Alberta Party hosts annual meeting in City

  • Feb. 25, 2015 4:13 p.m.

The Alberta Party hosted their annual general meeting in Red Deer this past weekend at the Radisson Hotel where around 150 members joined to discuss the party’s policies.

Leader Greg Clark, who founded an oil and gas tech company before becoming party leader in 2013, stated in an interview with the Express following the weekend’s event that he felt the energy and optimism at the event were very inspiring.

Provincial political parties are busy preparing for a potential snap election and Clark believes his party is well set in preparing their candidates, stating he believes the unnecessary cost of an early election shows Premier Prentice, “Doesn’t want a fair fight.

“He wants to take advantage of the opposition’s current weak state after having hollowed out the Wildrose by taking on most of their MLAs, and especially with two parties having interim leaders going into this election,” said Clark. “That being said, the Alberta Party is ready and we want to go for quality over quantity when it comes to candidates.

“This means we may not run 87 candidates but the ones we do run will have very strong connections with the people they want to represent, as our goal is to give Albertans a real choice.”

Over the past five years the party has worked to gain an understanding of Albertans’ wants and needs through a project deemed ‘The Big Listen’, he said.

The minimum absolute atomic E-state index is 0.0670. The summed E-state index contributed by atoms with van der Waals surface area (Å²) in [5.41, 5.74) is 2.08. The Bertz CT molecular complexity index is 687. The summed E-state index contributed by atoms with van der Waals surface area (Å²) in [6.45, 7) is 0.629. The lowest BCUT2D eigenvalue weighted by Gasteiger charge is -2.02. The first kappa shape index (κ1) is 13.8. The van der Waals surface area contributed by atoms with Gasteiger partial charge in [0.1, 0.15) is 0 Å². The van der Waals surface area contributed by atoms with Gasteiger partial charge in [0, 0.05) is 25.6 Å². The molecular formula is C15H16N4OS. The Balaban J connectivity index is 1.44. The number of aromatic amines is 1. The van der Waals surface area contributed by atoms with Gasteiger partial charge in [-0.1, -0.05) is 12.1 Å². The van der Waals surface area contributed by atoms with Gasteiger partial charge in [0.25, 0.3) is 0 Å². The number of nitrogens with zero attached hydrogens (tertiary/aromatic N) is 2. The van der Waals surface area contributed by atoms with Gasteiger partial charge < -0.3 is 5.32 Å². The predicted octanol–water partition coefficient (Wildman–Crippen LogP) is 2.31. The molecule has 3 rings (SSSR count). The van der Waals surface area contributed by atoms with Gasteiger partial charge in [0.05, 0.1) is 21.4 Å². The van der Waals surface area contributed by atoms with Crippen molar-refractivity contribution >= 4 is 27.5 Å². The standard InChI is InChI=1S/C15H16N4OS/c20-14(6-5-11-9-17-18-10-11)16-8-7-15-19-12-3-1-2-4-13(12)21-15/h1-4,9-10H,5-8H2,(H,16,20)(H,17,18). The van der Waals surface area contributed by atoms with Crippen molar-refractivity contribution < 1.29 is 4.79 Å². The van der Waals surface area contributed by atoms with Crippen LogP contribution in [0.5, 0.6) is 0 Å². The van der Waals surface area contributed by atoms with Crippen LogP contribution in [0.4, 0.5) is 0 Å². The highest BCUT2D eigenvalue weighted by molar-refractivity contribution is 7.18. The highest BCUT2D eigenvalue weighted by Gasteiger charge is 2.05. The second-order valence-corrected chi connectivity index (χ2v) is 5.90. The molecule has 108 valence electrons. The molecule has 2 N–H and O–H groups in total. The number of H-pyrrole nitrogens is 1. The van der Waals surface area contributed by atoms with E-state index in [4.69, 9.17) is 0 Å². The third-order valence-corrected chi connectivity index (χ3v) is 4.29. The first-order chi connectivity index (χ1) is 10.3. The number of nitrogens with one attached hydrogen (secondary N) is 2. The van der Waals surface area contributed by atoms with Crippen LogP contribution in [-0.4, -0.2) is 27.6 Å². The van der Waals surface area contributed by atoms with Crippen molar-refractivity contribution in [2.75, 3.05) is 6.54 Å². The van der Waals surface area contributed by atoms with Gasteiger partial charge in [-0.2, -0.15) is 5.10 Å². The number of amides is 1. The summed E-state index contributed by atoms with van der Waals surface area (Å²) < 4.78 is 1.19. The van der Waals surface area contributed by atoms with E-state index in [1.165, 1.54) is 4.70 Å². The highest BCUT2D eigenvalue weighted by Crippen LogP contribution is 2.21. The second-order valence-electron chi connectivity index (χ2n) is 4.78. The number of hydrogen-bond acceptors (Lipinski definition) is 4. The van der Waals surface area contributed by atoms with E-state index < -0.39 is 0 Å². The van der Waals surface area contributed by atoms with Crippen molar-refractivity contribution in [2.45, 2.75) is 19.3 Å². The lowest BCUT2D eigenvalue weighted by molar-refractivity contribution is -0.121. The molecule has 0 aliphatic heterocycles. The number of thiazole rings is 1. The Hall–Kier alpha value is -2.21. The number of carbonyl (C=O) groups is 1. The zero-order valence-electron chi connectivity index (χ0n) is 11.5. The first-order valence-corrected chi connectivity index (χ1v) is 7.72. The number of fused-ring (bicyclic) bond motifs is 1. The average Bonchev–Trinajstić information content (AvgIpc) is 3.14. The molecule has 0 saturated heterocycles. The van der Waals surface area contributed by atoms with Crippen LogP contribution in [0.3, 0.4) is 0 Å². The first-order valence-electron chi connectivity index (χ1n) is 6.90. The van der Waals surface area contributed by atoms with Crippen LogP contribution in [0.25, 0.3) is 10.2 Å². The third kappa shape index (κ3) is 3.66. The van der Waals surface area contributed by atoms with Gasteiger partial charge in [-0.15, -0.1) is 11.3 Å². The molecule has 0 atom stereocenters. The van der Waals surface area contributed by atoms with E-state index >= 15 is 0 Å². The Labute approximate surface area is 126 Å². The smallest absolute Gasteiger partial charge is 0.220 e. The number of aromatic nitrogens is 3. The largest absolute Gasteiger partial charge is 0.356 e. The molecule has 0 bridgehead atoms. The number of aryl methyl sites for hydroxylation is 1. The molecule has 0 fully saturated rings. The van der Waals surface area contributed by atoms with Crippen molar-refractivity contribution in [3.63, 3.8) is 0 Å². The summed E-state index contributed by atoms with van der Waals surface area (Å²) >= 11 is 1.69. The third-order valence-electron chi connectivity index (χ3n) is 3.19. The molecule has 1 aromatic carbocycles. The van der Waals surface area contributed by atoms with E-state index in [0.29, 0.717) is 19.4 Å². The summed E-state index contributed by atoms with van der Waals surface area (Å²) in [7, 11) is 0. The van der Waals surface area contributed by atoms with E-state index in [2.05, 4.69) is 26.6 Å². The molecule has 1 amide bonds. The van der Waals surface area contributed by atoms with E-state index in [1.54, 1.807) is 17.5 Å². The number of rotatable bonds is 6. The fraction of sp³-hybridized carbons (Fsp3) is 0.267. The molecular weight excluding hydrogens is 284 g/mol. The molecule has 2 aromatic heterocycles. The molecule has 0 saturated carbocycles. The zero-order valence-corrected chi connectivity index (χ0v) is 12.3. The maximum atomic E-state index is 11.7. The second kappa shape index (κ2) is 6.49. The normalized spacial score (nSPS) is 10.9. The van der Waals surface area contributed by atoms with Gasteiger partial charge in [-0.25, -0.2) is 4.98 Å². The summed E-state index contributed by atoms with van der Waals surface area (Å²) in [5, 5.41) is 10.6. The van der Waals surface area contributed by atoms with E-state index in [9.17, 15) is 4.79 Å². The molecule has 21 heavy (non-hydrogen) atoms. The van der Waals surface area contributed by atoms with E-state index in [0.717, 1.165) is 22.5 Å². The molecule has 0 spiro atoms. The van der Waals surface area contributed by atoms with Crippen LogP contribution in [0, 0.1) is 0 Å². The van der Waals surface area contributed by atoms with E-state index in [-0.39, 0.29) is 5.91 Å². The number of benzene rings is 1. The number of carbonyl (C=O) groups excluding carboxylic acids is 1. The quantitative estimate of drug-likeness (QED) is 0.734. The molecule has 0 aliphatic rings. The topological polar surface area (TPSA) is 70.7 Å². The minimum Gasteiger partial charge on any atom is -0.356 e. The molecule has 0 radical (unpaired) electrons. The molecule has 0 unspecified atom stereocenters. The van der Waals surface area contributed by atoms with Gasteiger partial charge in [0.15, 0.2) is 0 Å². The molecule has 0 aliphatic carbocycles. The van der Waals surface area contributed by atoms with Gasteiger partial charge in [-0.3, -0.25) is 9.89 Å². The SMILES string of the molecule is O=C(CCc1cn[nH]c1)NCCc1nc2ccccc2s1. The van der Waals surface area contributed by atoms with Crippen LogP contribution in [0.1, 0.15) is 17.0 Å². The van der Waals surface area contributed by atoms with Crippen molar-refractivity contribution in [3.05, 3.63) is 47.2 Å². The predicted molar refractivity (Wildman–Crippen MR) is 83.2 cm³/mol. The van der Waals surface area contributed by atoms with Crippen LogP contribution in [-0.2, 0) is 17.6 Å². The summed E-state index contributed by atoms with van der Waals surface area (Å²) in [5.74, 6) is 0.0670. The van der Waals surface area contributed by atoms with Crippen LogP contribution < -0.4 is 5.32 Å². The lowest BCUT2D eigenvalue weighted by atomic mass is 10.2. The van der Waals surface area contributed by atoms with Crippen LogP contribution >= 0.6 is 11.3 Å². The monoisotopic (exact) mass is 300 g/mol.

Party members across the province heard from as many Albertans as they could and formed the party’s policies based on what they heard.

“The Alberta Party was founded on the principles of ‘The Big Listen’ and the people we have heard from have shown people really want Alberta to be on a more stable footing,” said Clark. “Essentially they want to see less reliance on unreliable resource revenues to fund core programs and we’ve heard that over and over again.”

Clark added that infrastructure was also a core concern stating that people wish to see a change in the lack of infrastructure accrued over the last 15 years.

“We need to ensure we are building the long-term care facilities, health facilities, and schools that we are going to need for future generations and those are the things Albertans really want,” said Clark. “We’ve also heard people saying over and over again that they want to see a plan from our provincial government and that’s something they really haven’t seen from our current government.”

The party took what it learned during the project and implemented it into ‘The Big Vision’ in which they posed a number of policies based on what they heard including policies which would see Alberta shift towards a more progressive tax and also diversify the economy.

“By moving to a more progressive income tax it would be more fair to lower and middle-class earners while generating significantly higher revenues that could be used to stabilize our roller coaster economy,” he said. “We could use that revenue to make sure we were able to build the care facilities and schools we need and that way when the price of oil did rise again we would be able to put those resource revenues into the Heritage Fund for when we would really need them again so both current and future generations could benefit from our resource wealth.”